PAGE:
March 29, 2020

Fifth Sunday in Lent, Pastor Lois Pallmeyer

Dear Friends in Christ, God’s grace and peace be with you.  Amen

It’s been about 3 weeks since we’ve been isolating ourselves from each other. We’re no longer worshiping together in one building, eating in restaurants, going to school, meeting friends, visiting elders. Many people are no longer working. Even your worship leaders are only together through video-conferencing.

We come together this morning to discover it’s not just Lazarus wrapped in cloths and lying in a tomb, it’s all of us, bound by fear and anxiety, and following directions to stay home.

Maybe you saw the same article I did earlier this week, written by Scott Berinato[i], essentially reminding us that we are all literally in the midst grief.

When a loved one dies, those of us who were close grieve deeply, while those one or two steps away are able to support and encourage us. But right now, we’re all grieving. Some have different losses, and some losses may certainly be more acute or devastating, but no one is immune. We’re grieving our routines and our confidence, our sense of hope and our trust in the future. We’re grieving our day-to-day joys, and all kinds of normal human interactions.

Depending on our individual experience of grief, we may each be having one of the many reactions to it.

Some of us are probably in denial, thinking perhaps the experts are overreacting, that things won’t get quite as bad as all the doctors are predicting. It’s a little bit like the response we hear in this powerful story about Lazarus[ii]. Like the disciples, we may argue, “If he has only fallen asleep, he will be all right.” We may try to fool ourselves with false hopes:  “If we’re only experiencing minor symptoms, we can still go out.” “If young people normally don’t get that sick, it’s not that bad for them to be together. This will probably all be behind us in another week or so.”  Hmmm….  I don’t think so.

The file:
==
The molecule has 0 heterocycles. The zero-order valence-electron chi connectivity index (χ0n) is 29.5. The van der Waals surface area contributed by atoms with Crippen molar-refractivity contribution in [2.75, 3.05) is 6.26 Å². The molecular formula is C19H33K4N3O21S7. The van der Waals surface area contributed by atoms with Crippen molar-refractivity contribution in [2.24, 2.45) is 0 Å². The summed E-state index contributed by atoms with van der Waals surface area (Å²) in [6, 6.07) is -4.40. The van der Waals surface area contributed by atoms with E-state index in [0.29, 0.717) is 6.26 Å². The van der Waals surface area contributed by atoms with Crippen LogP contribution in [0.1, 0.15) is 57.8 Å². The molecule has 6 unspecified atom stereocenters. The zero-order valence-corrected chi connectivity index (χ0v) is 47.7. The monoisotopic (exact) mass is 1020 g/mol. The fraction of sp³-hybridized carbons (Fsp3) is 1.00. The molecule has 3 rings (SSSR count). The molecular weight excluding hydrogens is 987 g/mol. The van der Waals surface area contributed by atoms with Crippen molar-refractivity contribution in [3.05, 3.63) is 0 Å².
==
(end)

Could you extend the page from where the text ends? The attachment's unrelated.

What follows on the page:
Or maybe we’re in the blaming and regret stage: “If only this had been managed differently,” we may be saying. “If only we had a more robust plan from the start, if only the authorities had heeded the recommendations of the CDC and infectious disease doctors years ago, things wouldn’t have gotten to this stage. We respond with Martha and Mary, “If you had started reacting earlier, we wouldn’t be in this predicament.”

Maybe we’re just frustrated that none of the answers are coming quickly enough. “Goodness:  We can put a spaceship on the moon. We can create smart phones that hold encyclopedias of information in a chip smaller than our pinky fingernail, but we can’t find enough face masks for our nurses?” “Amazon can deliver trinkets to us in less than 24 hours, but we can’t manufacture enough respirators for our hospitals?”

We’re incensed that the losses will undoubtedly be worse for those with access to money or support. Like Lazarus’s neighbors we complain: “Couldn’t this man, who restored sight to the blind person, have done more than this?”

Maybe we’re bleakly resigned like Thomas was, “Let us go with him to the place of death.” “We’re all going to get sick eventually. What’s to be done?”

Many of us are like Jesus, disturbed in spirit. The anxiety, the stress, the isolation, the frustration, the juggling of new things we have to learn in order to do things we used to know how to do, the criticism and condemnation that seems to come with all of it, is just overwhelming. We are weary, frustrated, afraid, and despondent.

At least for me, there are too many moments when I can’t hold it in. Like Mary and Martha, and the neighbors, and Jesus himself, even those who normally are able to hold it together, I just keep falling apart in tears.